Rural Surgery pp 245-250 | Cite as

Bowel Cancer

Chapter

Abstract

The incidence of colorectal cancer is increasing over recent years and cancer of the lower gastrointestinal tract is a leading cause of cancer related death. Screening with Faecal Occult Blood Testing and invasive testing with colonoscopy could allow for early diagnosis of this condition. This chapter discusses indications for surveillance as well as therapeutic options and surgical interventions for the care of patients suffering from colorectal cancer. Multidisciplinary cancer treatment teams should be established to help with the planning and coordination of treatment.

References

  1.  1.
    South Australian Cancer Registry, Epidemiology Branch: Cancer in South Australia 2006 with projections to 2009. A report on the incidence and mortality patterns of cancer Cancer Series Number 29 October 2008Google Scholar
  2.  2.
    Jacob, S., Praz, F.: DNA mismatch repair defects: role in colorectal carcinogenesis. Biochemie 84(1), 27–47 (2002)CrossRefGoogle Scholar
  3.  3.
    Umar, A., Boland, C.R., Terdiman, J.P., Syngal, S., de la Chapelle, A., Rüschoff, J., et al.: Revised Bethesda guidelines for hereditary nonpolyposis colorectal cancer (Lynch syndrome) and microsatellite instability. J. Natl Cancer Inst. 96(4), 261–268 (2004)PubMedCrossRefGoogle Scholar
  4.  4.
    Winawer, S., Fletcher, R., Rex, D., et al.: Colorectal cancer screening and surveillance: clinical guidelines and rationale – update based on new evidence. Gastroenterology 124(2), 544–560 (2003)PubMedCrossRefGoogle Scholar
  5.  5.
    Church, J., Simmang, C.: Practice parameters for the treatment of patients with dominantly inherited colorectal cancer (familial adenomatous polyposis and hereditary nonpolyposis colorectal cancer). Dis. Colon Rectum 46(8), 1001–1012 (2003)PubMedCrossRefGoogle Scholar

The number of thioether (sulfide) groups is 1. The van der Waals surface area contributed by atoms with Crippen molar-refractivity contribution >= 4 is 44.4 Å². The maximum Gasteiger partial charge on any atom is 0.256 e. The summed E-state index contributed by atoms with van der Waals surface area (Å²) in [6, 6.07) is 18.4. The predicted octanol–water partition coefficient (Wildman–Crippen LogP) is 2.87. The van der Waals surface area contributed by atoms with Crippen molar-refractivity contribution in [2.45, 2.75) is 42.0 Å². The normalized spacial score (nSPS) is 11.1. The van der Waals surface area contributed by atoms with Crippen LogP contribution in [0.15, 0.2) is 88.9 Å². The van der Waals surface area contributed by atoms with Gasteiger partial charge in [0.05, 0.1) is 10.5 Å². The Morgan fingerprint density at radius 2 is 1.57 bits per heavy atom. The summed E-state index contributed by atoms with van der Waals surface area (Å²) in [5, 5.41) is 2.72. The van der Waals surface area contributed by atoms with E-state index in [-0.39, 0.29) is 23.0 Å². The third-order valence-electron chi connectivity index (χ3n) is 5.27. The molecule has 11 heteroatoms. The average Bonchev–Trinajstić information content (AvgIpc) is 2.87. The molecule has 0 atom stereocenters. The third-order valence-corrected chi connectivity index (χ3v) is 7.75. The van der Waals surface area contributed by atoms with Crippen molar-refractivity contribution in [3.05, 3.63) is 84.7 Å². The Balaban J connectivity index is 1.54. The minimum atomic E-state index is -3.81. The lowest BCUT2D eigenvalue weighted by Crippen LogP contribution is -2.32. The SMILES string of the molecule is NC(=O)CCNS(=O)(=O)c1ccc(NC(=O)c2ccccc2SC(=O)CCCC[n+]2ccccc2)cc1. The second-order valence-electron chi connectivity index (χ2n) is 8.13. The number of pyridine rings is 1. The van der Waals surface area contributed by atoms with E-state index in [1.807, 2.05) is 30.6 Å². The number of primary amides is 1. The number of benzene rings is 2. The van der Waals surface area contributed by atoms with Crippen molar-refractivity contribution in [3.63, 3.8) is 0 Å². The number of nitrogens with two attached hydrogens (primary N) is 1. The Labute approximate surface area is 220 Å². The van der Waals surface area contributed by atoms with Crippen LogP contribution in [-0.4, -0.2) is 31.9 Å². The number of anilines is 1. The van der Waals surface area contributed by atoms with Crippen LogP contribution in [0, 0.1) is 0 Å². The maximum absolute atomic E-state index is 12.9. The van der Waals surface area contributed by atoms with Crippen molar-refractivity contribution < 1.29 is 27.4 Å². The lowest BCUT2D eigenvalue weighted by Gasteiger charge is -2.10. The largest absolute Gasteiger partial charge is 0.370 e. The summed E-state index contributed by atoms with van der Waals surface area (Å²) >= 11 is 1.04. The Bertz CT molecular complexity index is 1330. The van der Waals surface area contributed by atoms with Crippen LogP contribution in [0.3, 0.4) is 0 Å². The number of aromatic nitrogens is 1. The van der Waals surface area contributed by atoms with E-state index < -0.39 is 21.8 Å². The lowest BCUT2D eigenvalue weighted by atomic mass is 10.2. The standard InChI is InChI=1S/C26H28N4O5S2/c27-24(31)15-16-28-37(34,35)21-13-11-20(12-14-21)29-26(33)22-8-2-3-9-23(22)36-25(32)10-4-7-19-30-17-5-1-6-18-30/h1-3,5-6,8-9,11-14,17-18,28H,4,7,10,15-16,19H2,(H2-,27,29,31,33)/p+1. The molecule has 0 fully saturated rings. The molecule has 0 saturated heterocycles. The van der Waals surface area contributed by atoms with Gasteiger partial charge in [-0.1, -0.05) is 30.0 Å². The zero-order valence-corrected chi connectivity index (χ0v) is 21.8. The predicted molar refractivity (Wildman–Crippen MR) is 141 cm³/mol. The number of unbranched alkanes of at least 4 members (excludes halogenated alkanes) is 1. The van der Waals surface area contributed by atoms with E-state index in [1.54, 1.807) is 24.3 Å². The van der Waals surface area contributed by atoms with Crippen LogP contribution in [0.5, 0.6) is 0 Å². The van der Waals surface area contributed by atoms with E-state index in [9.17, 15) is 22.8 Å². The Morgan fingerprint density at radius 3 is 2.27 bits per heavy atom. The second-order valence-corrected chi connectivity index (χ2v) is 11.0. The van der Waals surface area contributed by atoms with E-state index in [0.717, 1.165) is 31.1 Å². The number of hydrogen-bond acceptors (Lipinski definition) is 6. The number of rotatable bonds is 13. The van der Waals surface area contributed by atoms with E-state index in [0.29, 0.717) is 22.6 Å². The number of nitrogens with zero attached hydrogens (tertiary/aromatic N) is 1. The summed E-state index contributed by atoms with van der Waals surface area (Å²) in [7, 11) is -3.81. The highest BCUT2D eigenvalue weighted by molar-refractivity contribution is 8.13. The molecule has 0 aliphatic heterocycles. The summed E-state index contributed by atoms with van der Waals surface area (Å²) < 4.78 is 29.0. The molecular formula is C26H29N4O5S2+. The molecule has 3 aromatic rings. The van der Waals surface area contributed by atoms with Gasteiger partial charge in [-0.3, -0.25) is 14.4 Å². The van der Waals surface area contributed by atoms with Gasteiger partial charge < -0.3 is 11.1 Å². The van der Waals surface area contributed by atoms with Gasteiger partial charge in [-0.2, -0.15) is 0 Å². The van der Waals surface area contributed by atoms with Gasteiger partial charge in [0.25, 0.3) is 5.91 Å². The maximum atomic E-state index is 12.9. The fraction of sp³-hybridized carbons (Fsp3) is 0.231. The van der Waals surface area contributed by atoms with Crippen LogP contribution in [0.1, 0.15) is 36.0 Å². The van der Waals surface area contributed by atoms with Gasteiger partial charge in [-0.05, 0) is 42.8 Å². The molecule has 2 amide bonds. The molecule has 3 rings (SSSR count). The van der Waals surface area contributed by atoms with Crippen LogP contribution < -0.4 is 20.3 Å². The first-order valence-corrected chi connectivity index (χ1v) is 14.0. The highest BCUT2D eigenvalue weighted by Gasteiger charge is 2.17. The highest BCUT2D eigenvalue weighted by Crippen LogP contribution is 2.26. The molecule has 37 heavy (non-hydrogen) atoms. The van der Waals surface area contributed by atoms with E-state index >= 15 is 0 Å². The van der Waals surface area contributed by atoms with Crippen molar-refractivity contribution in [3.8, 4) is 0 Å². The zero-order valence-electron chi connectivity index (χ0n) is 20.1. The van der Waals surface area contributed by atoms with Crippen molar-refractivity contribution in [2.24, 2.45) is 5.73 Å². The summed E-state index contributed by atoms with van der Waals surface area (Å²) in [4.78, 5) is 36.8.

6.  6.
    Bulow, S.: Results of national registration of familial adenomatous polyposis. Gut 52(5), 742–746 (2003)PubMedCrossRefGoogle Scholar
  7.  7.
    Arvanitis, M.L., Jagelman, D.G., Fazio, V., et al.: Mortality in patients with familial adenomatous polyposis. Dis. Colon Rectum 33(8), 639–642 (1990)PubMedCrossRefGoogle Scholar
  8.  8.
    Ram, E., Sherman, Y., Weil, R., Vishne, T., Kravarusic, D., Dreznik, Z.: Is mechanical bowel preparation mandatory for elective colon surgery? A prospective randomized study. Arch. Surg. 140(3), 285–288 (2005)PubMedCrossRefGoogle Scholar
  9.  9.
    Platell, C., Barwood, N., Makin, G.: Randomized clinical trial of bowel preparation with a single phosphate enema or polyethylene glycol before elective colorectal surgery. Br. J. Surg. 93(4), 427–433 (2006)PubMedCrossRefGoogle Scholar
  10. 10.
    Song, F., Glenny, A.M.: Antimicrobial prophylaxis in colorectal surgery: a systematic review of randomized controlled trials. Br. J. Surg. 85(9), 1232–1241 (1998)PubMedCrossRefGoogle Scholar
  11. 11.
    Bonjer, H.J., Hop, W.C., Nelson, H., Sargernt, D.J., Lacy, A.M., Castells, A., et al.: Laparoscopically assisted vs open colectomy for colon cancer: a meta analysis. Arch. Surg. 142(3), 298–303 (2007)PubMedCrossRefGoogle Scholar
  12. 12.
    Dudley, H.A.F., Radcliffe, A.G., MeGeehan, D.: Intra-operative irrigation of the colon to permit primary anastamosis. Br. J. Surg. 67(2), 80–81 (1980)PubMedCrossRefGoogle Scholar
  13. 13.
    Watt, A.M., Faragher, I.G., Griffin, T.T., Rieger, N.A., Maddern, G.J.: Self-expanding metallic stents for relieving malignant colorectal obstruction: a systematic review. Ann. Surg. 246(1), 24–30 (2007)PubMedCrossRefGoogle Scholar
  14. 14.
    Scheisser, M., Chen, J.W.C., Maddern, G.J., Padbury, R.T.A.: Perioperative morbidity affects long-term survival in patients following liver resection for colorectal metastases. J. Gastrointest. Surg. 12(6), 1054–1060 (2008)CrossRefGoogle Scholar

Copyright information

© Springer-Verlag Berlin Heidelberg 2011

Authors and Affiliations

  1. 1.Department of SurgeryThe Queen Elizabeth HospitalWoodville SouthAustralia

Personalised recommendations